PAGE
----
The electrical head modeling (forward model) was created to include accurate brain tissue segmentation, 128-channel sensor position registration, and specification of conductivity values for each tissue. In the present study, an atlas head model was constructed from whole head MRI and CT images using BrainK software (Li et al., 2016). BrainK included five major steps: (1) Tissue segmentation: The MRI and CT images were co-registered prior to segmentation. Tissue segmentation classified and identified each image voxel into the following tissue types: air, eyeball, scalp, skull, cerebral-spinal fluid (CSF), and brain (gray and white matter). Scalp and skull were identified by CT image and CSF and brain were identified from MRI data. (2) Registration of sensor position: 128-channel sensor positions were registered to the respective scalp surface on the atlas head model. (3) Cortical surface reconstruction. (4) Dipole tessellation. (5) Talairach transformation: The MRI and CT images were then aligned with cortex volume from the MNI305 atlas with Talairach registration (Li et al., 2016). The locations of the dipoles were derived based on the method (Pascual-Marqui et al., 1994) by discretizing the gray matter volume of the MNI305 atlas. The tissue volumes were parceled into 7 mm voxels to form the computational elements; each voxel served as a source dipole location with three orthogonal orientation vectors (triples). This resulted in 1,732 dipole locations and 5,196 dipoles for our atlas head model.

For the complete head model, a lead field matrix (LFM), which describes the projection of current from each dipole source position to each EEG sensor position, was computed using the finite difference method (FDM; Salman et al., 2015). The following conductivity values (in Siemens/meter) assigned to each tissue type are based on previously reported literature values: Eyeball = 1.5, Scalp = 0.44, Skull = 0.018, CSF = 1.8, Brain = 0.25 (Dannhauer et al., 2012; Salman et al., 2015).

Cortical Source Estimation

Estimation of the cortical source was performed using GeoSource 3.0 software (EGI, Eugene, OR, USA). To estimate the activity on the cortex, source localization was performed with a constrained inverse model on each component using the Low Resolution Tomography (LORETA) method (Pascual-Marqui et al., 1994, 1999). The relationship between scalp and source can be stated as generalized linear models:

Φ(t)=KJ(t)+ε(t),    (1)

where Φ(t) is the EEG scalp potential measured at Ne = 128 electrodes, K is the lead field matrix, JRNv are the activities of the source dipoles at the cortical surface, and ε(t) is generalized noise with covariance matrix Cε. Since inverse problem is ill-posed (Ne << Nv), mathematical and physical constraints are added to obtain unique solution. Many linear inverse methods can be obtained as the solution of the minimization problem:

Ĵ=arg min J{||Φ-KJ||2+λJTWJ},    (2)
Ĵ=KT[KTK+λW]-1Φ,    (3)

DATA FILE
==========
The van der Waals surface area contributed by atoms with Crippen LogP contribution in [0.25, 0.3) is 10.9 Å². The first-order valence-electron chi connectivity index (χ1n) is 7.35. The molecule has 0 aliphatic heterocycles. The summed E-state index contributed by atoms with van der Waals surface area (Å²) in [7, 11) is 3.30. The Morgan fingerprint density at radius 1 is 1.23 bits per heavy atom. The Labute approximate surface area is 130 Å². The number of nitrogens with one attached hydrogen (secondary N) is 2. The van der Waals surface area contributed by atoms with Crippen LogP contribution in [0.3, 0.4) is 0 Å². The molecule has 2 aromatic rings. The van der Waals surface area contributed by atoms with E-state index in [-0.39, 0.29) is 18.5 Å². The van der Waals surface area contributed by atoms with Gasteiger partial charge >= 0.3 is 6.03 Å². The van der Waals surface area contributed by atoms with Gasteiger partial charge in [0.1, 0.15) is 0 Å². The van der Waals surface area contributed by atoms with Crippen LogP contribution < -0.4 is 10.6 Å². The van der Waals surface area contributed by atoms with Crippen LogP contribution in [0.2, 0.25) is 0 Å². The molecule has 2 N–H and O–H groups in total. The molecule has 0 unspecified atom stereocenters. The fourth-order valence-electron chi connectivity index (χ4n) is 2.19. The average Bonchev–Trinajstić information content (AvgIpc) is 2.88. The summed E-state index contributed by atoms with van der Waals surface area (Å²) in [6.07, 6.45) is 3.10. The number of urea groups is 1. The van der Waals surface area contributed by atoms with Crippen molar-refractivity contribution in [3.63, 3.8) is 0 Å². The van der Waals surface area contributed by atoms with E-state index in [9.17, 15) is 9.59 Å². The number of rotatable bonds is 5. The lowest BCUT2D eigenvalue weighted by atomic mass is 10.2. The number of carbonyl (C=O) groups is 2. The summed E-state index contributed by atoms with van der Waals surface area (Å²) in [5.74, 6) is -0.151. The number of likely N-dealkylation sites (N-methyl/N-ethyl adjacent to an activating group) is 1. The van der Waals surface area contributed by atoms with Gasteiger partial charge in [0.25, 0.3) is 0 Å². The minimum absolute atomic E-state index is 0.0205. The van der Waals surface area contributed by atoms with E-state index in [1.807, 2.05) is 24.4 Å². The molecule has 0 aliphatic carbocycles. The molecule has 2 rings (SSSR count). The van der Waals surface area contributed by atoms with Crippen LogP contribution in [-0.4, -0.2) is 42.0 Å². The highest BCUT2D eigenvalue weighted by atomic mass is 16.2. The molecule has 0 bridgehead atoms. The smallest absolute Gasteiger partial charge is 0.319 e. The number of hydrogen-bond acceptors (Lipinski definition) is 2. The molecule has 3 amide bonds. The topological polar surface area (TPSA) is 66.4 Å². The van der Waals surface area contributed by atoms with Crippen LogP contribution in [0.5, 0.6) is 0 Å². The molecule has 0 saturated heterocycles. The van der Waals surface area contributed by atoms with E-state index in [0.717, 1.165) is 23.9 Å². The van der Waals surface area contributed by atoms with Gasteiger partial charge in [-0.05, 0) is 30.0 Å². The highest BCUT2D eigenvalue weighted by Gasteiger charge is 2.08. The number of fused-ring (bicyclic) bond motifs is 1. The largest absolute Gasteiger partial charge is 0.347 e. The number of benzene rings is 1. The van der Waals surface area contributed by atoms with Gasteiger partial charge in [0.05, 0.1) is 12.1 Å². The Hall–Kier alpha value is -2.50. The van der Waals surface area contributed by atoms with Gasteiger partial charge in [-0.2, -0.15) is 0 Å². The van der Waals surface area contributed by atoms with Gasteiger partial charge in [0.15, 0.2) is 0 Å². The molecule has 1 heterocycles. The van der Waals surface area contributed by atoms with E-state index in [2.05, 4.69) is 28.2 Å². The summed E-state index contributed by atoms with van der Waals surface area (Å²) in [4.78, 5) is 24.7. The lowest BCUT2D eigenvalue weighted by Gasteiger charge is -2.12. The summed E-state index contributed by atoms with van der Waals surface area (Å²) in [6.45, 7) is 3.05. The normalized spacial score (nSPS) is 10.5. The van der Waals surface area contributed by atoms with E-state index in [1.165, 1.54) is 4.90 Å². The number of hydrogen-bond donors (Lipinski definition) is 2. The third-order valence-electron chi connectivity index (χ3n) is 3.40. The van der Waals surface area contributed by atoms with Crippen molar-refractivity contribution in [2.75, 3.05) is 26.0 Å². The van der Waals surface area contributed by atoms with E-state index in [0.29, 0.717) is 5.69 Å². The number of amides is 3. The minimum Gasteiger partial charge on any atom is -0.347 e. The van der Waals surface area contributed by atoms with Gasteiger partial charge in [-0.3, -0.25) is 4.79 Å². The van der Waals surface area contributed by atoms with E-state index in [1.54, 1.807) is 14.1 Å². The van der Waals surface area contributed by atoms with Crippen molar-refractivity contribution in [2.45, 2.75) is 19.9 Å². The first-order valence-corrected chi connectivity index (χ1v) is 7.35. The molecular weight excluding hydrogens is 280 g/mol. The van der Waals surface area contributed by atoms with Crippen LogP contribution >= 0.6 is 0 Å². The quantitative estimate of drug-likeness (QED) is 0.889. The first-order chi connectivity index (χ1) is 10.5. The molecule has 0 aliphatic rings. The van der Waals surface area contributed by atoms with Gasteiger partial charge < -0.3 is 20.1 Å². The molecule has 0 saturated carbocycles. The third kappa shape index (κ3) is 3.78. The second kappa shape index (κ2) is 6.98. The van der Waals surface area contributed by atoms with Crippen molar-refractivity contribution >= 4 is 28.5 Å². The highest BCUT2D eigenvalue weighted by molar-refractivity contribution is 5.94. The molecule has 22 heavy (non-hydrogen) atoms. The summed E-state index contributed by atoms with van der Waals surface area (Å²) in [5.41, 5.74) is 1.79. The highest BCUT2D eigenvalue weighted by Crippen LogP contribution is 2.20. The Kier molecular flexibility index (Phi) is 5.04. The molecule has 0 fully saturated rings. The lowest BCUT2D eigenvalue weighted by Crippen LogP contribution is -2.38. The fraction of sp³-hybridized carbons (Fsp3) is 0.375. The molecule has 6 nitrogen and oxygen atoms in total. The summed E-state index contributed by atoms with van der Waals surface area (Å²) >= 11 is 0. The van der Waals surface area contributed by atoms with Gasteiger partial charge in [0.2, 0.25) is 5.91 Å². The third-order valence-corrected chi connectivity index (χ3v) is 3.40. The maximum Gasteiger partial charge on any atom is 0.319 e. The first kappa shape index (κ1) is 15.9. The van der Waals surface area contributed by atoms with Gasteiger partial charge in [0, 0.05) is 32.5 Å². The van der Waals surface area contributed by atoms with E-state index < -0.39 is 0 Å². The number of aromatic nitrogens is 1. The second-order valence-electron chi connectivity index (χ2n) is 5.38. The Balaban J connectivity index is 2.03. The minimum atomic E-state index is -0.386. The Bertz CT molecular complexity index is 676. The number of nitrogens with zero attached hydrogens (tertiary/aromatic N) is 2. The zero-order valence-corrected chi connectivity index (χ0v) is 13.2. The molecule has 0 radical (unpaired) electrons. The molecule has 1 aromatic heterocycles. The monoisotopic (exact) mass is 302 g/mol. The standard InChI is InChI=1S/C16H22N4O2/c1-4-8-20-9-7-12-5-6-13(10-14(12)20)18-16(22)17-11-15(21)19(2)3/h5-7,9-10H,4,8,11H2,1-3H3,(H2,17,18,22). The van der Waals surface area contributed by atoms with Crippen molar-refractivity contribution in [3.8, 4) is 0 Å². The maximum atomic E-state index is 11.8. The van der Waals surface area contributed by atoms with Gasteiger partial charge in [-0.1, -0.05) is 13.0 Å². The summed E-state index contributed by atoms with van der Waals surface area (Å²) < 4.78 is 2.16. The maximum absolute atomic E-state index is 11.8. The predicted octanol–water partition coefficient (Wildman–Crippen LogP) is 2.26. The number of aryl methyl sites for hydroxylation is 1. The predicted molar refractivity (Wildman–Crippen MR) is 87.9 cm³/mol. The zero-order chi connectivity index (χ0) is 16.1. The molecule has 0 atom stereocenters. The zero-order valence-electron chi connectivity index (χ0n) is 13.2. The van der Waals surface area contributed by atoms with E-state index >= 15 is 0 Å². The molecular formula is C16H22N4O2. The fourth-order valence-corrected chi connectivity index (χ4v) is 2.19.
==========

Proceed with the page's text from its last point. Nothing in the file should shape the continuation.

where ||Φ − KJ||2 is the data fidelity term, and λ is the regularization parameter which controls the influence of the constrains relative to minimizing the residual of the fit. J is the vector of source amplitudes (as defined above) and W defines the inverse technique (e.g., Minimum Norm, LORETA, sLORETA etc.). The LORETA method (Pascual-Marqui et al., 1994, 1999) employs regularization based on the 3D discrete Laplacian operator and LFM normalization. For LORETA inverse technique, W = ETDTDE where D is the Laplacian operator and E is a diagonal matrix corresponding to the LFM normalization. E=Ẽ ⊗ I3 is constant over three orthogonal orientation vectors to each source dipole and D =D˜I3 is the matrix for the Laplacian operator using a 7-point stencil (Hammond et al., 2013).

Results

dEEG Data

Focusing on the results from the participant selection blocks, we analyzed the number of partner acceptance trials, meaning the number of times a participant would choose their romantic partner. Overall, participants chose their partner over an unfamiliar peer on average 65% of the time, indicating participants accepted their romantic partner more often than they rejected them.

The grand average ERP data at Fz and Pz electrode sites from the feedback blocks for all four conditions is depicted in Figure 2. Upon visual inspection of the head surface (scalp) waveform, some typical ERP components, such as the N1 and P3, were clearly identifiable. At mediofrontal sites (channel Fz), no clear waveform difference was seen between conditions during 100–200 ms for the N1, whereas at centroparietal sites (channel Pz), the amplitude during 300–500 ms for both partner and peer acceptance conditions was higher than the partner and peer rejection conditions for the P3.

FIGURE 2
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Figure 2. Original grand-average ERP waveforms at Fz and Pz. Signals were averaged across all subjects for four conditions (1,000 ms epoch). Stimulus onset was plotted as vertical dashed line. The thickness of the traces reflects the standard error through from subject-by-subject variations.

Principal Component Analysis/Independent Component Analysis

To decompose the overlapping ERPs, a two-step PCA/ICA was conducted. First, temporal PCA decomposed the individual ERP data into distinct temporal factors based on the parallel test. In this test, a scree plot derived from a fully random dataset was created and then compared with the scree plot obtained from the actual dataset. An intersection point of two datasets (random and actual) in the scree plot indicated the number of factors to be retained for the temporal decomposition. In our parallel test, 17 temporal factors, accounting for 91% of total variance, were retained. For the spatial ICA decomposition, eight discrete spatial factors were suggested to retain (76% of total variance) based on the parallel test. After this two-step component analysis, a total of 136 spatiotemporal components were generated. Based on the rules of component consideration described in PCA/ICA method section, four functionally distinct components were included for further component identification.

Component 1